The Sky is Not the Limit


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heights.jpg

Does crossing bridges make you scared?  Does flying in planes give you anxiety?  How about standing on high up balconies or riding roller coasters?  Personally, these things are some of my worst nightmares due to my fear of heights.  A condition called acrophobia is known as an extreme fear of heights.  But why isn't everyone scared of heights? 

Acrophobia is one of the most common phobias in the United States, as well as across the globe.  But what causes some people to have this fear and others to be perfectly fine performing any of the activities mentioned above.  After researching, I found a recent study performed by psychologist Russell Jackson that explains a potential reason why this happens to some, but not all. 

Jackson's study began by surveying students through psychological questions to gauge their acrophobia level.  From the results of this survey, he chose 43 students to test further.  The study asked each volunteer to approximate the height of a five-story, 14.4-meter parking garage, with test subjects located at the top or bottom of the building.  Results showed that errors were made by subjects both on top and bottom of the building, even though the subjects should have technically erred more from up top because of their fright.  This made the psychologist believe that those that have acrophobia may suffer from this because of an issue with perception of vertical dimensions.   The misperception of heights can cause acrophobiacs who see a 14-meter building like it is 50 meters to react like normal people would to a 50-metre building and therefore seem more scared of heights than the average person.

After reading about this study, the idea of misperception of height seemed like a perfect reason for acrophobia.  I believe the next question scientists would have to investigate would be why certain people have this misperception.  Is it something in the brain that causes it?  Or is it another psychological issue?  Is acrophobia genetic? Do parents pass the fear along to their children?  Answering questions, such as these, may help get a better understanding of acrophobia and perhaps can help find a "cure" of some sort to help those many people finally face their fear of heights!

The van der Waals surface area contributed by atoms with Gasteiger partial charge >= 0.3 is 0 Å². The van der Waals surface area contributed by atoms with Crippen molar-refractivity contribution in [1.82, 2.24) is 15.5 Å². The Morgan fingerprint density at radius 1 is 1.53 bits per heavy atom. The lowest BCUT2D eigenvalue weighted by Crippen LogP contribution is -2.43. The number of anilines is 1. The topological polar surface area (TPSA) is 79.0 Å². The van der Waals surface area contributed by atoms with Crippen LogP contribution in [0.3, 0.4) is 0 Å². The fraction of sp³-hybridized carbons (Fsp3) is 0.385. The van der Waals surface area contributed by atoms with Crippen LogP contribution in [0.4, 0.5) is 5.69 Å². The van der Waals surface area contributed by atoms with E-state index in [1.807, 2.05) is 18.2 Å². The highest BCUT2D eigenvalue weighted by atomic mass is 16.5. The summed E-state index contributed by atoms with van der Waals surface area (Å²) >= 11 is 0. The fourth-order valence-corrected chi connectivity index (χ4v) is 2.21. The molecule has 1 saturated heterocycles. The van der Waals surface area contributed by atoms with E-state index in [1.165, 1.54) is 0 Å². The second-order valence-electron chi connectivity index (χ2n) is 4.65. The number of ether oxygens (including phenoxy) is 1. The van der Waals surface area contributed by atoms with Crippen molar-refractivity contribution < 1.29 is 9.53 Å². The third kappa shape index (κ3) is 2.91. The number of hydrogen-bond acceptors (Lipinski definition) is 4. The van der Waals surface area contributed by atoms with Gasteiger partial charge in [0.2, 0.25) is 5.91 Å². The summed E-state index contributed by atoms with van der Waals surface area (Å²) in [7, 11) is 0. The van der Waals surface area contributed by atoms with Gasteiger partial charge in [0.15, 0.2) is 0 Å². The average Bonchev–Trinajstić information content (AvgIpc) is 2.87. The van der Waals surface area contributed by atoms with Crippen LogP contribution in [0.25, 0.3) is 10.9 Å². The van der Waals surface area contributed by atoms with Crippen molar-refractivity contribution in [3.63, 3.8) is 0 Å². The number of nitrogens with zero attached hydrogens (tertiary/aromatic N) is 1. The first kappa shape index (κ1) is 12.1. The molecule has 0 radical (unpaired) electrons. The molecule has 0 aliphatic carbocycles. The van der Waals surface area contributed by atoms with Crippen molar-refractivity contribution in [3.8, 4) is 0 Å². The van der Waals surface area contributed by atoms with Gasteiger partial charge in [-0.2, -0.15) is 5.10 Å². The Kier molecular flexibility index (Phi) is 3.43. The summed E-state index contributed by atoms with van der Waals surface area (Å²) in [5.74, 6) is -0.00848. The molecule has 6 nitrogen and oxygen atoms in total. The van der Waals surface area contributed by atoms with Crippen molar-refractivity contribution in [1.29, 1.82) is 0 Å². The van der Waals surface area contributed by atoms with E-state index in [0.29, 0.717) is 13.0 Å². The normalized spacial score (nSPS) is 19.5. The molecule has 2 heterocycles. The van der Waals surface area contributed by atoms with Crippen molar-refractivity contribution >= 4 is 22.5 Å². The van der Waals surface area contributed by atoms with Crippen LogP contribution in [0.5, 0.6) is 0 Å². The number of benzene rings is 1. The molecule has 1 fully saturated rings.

References:

http://www.dailymail.co.uk/sciencetech/article-1370858/Acrophobia-Fear-heights-treated-stress-hormone-cortisol.html

http://www.newscientist.com/article/dn16658-fear-of-heights-linked-to-vertical-perception.html

 

 

3 Comments

As someone who loves heights, I haven't had this issue. But I have a legitimate question. Does the higher up a person is affect the perception of the height? If you place two people 50 stories high and asked them to step out on a ledge, would they both be afraid? Does the phobia only work in short distances?

I've never heard of someone who is afraid of heights as having a bad perception of dimensions... but I'm sure that that case is true! I know I would fall under that category myself.

What I wanted to know is if the same idea rings true for those who are claustrophobic, or scared of enclosed spaces. Are they unaware of how much space they actually have?

This study here seems to find a link between the two much in the same way that your study did:

http://psychcentral.com/news/2011/04/13/distorted-spatial-perceptions-tied-to-claustrophobia/25277.html

Those who were claustrophobic underestimated horizontal distances, meaning they had thought they had less space then what they actually did.

I've never heard of someone who is afraid of heights as having a bad perception of dimensions... but I'm sure that that case is true! I know I would fall under that category myself.

What I wanted to know is if the same idea rings true for those who are claustrophobic, or scared of enclosed spaces. Are they unaware of how much space they actually have?

This study here seems to find a link between the two much in the same way that your study did:

http://psychcentral.com/news/2011/04/13/distorted-spatial-perceptions-tied-to-claustrophobia/25277.html

Those who were claustrophobic underestimated horizontal distances, meaning they had thought they had less space then what they actually did.

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